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Sinn Féin Launch Bill to Tackle Rental ‘Loophole’ in Carrigaline

Writes Ciaran Dineen


Sinn Féin has recently published legislation to tackle a rental ‘loophole’ that has been a point of much contention for the past number of years in the Carrigaline Local Electoral Area (LEA).


The matter surrounds the designation of Rent Pressure Zones (RPZs) across the district and an issue that arose first in 2017, that has continued to exist to this day. In 2017, the then Ballincollig-Carrigaline LEA was designated as an RPZ but during this time, boundary drawings meant that the southern side of Carrigaline, along with Crosshaven and Ballygarvan were part of the Bandon-Kinsale LEA, which was not afforded the same rental protection.


In 2019, the maps were re-drawn as part of the May 2019 Local Elections, with all of Carrigaline, Crosshaven and Ballygarvan forming part of the currently existing, Carrigaline LEA. Despite this sensible realignment, the RPZ was never extended to facilitate the new areas that had previously missed out on the designation. The result of this is that despite being in the same district and LEA, some parts of Carrigaline continue to lack the RPZ status, while the same can be said for Ballygarvan and Crosshaven.


Rent Pressure Zones are located in parts of the country where rents are highest and rising, and where households have the greatest difficulty finding affordable accommodation. They are intended to moderate the rise in rents in these areas and create a stable and sustainable rental market that allows landlord and tenants to plan financially for their future.


Pic: Deputy Donnchadh O'Laoghaire with Eoghan Fahy, Sinn Féin local area representative.

In 2021 the Government had to change their approach around the use of RPZs, which in the middle part of the year capped rent increases at an annual rate of 4%, before this was replaced on 16 July 2021, with rent increases in RPZs currently prohibited from exceeding general inflation as recorded in the Harmonised Index of Consumer Prices (HICP). This was then subsequently adapted so that the new annual rate will now be capped at 2% should inflation rise above this figure.


While the change in legislation has benefited many in the Carrigaline LEA, there continues to be a major and obvious divide within the district itself as a large percentage remain without any rental protection. This is despite numerous attempts to change the situation since the boundary alteration in 2019 and dating as far back as the original designation for the Ballincollig-Carrigaline district made in 2017.


In response to the situation Sinn Féin, and their elected representative in Cork South Central, Donnchadh O’Laoghaire TD, have indicated that they are seeking to publish legislation through the adoption of the Local Government and Residential Tenancies (Amendment) (Carrigaline Rent Pressure Zone) Bill 2021.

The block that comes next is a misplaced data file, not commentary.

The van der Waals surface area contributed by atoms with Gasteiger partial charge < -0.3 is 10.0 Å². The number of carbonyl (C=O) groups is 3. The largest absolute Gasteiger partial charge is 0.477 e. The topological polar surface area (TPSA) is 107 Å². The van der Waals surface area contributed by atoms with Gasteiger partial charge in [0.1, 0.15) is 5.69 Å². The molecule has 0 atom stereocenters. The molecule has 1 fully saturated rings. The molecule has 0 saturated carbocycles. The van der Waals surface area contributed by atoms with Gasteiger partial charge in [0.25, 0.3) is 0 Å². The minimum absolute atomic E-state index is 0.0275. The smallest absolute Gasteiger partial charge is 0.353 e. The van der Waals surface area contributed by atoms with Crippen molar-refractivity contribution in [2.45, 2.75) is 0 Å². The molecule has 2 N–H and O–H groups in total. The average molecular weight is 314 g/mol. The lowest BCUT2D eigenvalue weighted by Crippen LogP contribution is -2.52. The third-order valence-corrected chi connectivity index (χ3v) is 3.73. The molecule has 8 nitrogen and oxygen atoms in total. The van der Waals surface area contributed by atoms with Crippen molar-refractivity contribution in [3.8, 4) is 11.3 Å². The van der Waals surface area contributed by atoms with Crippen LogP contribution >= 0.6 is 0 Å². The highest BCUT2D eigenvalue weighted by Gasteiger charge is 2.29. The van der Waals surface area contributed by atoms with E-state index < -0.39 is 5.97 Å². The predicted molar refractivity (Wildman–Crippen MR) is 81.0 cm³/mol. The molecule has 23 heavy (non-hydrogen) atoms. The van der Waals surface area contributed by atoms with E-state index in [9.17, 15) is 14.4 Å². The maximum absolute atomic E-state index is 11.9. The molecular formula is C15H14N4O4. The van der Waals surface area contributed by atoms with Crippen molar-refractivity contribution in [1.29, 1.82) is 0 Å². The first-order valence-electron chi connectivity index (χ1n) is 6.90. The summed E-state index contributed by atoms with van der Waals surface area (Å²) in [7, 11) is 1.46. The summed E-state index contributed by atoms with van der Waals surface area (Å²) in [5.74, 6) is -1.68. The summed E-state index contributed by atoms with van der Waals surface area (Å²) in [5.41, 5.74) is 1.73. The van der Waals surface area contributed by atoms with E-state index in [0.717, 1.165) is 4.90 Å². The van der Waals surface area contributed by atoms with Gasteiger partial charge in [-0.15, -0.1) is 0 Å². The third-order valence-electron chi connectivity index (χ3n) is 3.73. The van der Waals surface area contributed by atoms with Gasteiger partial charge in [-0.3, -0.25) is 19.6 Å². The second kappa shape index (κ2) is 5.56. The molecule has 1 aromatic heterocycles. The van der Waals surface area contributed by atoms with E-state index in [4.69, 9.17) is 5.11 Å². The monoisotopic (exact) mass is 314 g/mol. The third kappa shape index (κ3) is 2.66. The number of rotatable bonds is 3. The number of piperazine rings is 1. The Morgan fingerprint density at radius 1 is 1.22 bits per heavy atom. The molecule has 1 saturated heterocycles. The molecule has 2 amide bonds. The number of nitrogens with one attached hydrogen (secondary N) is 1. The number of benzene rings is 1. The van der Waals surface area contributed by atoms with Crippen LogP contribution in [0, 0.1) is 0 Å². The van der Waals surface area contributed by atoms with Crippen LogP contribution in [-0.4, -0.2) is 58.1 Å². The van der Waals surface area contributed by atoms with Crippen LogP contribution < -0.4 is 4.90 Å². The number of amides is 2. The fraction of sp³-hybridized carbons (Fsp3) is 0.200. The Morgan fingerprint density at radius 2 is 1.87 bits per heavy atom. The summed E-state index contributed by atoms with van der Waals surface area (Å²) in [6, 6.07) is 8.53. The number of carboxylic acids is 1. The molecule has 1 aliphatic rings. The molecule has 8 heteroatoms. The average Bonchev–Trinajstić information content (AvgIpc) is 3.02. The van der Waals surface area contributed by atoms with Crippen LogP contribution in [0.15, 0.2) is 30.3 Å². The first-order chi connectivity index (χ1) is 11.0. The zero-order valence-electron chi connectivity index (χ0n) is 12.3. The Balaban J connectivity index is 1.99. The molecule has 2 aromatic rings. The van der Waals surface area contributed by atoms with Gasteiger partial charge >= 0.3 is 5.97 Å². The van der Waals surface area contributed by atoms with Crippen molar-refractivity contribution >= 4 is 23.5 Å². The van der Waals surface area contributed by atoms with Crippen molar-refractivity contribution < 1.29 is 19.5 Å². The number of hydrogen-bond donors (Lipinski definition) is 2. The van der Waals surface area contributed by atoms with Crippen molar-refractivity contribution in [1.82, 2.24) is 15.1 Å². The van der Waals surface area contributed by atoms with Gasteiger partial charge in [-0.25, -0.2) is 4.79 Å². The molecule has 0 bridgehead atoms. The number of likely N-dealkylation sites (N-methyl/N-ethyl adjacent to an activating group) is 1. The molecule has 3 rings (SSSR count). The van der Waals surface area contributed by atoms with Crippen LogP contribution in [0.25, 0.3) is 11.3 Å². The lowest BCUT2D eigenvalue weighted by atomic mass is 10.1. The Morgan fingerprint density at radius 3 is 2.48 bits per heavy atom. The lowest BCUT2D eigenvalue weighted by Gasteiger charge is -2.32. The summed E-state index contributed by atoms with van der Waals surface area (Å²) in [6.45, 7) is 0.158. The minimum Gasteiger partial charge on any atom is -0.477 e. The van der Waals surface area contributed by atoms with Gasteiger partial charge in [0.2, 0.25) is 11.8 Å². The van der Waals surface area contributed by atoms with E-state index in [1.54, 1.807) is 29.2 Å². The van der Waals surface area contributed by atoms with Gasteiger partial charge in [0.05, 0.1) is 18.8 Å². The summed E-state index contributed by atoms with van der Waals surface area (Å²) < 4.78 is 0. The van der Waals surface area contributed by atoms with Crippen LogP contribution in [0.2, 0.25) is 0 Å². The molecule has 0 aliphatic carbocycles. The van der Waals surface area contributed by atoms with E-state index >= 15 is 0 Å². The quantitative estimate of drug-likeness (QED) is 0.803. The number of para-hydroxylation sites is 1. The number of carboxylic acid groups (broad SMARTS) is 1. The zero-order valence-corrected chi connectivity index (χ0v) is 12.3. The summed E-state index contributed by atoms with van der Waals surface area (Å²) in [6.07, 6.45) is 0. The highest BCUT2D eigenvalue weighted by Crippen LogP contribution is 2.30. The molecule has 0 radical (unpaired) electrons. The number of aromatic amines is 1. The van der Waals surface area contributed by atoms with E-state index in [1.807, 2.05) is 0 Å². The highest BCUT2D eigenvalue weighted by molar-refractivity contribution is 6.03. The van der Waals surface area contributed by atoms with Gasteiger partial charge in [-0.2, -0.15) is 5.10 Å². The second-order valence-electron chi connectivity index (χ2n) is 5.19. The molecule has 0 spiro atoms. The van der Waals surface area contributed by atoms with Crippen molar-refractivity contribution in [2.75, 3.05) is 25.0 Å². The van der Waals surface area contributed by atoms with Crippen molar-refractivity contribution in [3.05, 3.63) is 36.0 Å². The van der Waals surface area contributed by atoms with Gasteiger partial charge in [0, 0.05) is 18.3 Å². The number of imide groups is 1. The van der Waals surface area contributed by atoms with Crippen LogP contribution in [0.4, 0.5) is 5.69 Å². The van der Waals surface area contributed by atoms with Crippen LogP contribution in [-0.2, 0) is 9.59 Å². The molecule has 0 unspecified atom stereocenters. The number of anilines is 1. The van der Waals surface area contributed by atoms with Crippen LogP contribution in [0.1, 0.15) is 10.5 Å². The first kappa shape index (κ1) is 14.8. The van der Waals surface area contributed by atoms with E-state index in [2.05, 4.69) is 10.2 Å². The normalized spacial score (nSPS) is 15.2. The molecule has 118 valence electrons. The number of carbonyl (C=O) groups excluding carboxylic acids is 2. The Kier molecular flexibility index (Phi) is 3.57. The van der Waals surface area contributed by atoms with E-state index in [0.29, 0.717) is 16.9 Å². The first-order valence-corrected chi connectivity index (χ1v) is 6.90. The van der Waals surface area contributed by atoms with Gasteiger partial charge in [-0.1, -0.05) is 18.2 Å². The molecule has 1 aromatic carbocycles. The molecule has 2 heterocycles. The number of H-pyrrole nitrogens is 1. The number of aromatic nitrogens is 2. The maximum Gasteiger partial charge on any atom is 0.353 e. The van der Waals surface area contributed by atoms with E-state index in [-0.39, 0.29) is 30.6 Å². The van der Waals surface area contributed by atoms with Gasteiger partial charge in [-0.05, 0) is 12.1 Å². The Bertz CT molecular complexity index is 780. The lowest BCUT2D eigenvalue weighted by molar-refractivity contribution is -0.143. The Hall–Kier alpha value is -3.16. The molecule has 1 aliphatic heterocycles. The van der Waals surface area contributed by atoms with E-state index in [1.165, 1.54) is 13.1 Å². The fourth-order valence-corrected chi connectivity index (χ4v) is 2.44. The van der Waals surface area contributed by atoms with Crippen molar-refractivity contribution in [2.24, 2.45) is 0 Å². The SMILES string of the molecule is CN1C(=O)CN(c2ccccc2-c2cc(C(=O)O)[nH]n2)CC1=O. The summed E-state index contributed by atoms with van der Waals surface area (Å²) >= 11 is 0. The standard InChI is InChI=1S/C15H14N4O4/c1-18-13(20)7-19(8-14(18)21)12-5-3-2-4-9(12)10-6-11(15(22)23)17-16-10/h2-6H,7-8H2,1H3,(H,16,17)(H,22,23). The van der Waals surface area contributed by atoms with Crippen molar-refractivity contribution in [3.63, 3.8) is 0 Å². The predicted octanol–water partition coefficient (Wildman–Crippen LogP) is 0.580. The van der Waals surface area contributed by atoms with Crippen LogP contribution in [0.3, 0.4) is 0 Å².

The Bill’s aim is to ensure that where a substantial area of a local electoral area is prescribed as a rent pressure zone, the local electoral area shall be prescribed as a rent pressure zone in its entirety.


Speaking to The Carrigdhoun on the matter, Deputy O’Laoghaire said, “most of county Cork, and all the City is covered by Rent Pressure Zones. This is meant to keep rent increases to the level of inflation. These are not perfect and we would prefer a rent freeze, but it does prevent a landlord asking for whatever rent increase they want. But due to a bizarre loophole, however, the part of Carrigaline south of the Owenabue, Ballygarvan, and Crosshaven, are not included. This has been raised with Ministers back since 2018, and regularly by myself, as well as local councillors. However we have had no progress, despite the Department acknowledging that the loophole existed, and that Minister promised to address it.”


He went on to add that while it is unusual to have a piece of legislation for a specific area, the seriousness of the situation left the Deputy with “no choice, as it is clear the law needs to be changed”.


He continued, “I will be tabling this legislation in the coming weeks and I hope we can debate it in the short run. It is incredible that this loophole has been allowed to exist for so long and that 1200 renters (source- residential tenancies board) in the area can still face whatever rent increase the landlord decides. There is nothing to stop a landlord increasing rent on a tenant in these areas by 3 or 400 euro in one go. Ultimately, we need a rent freeze, but some form of control for everyone in the area would be a good start.”




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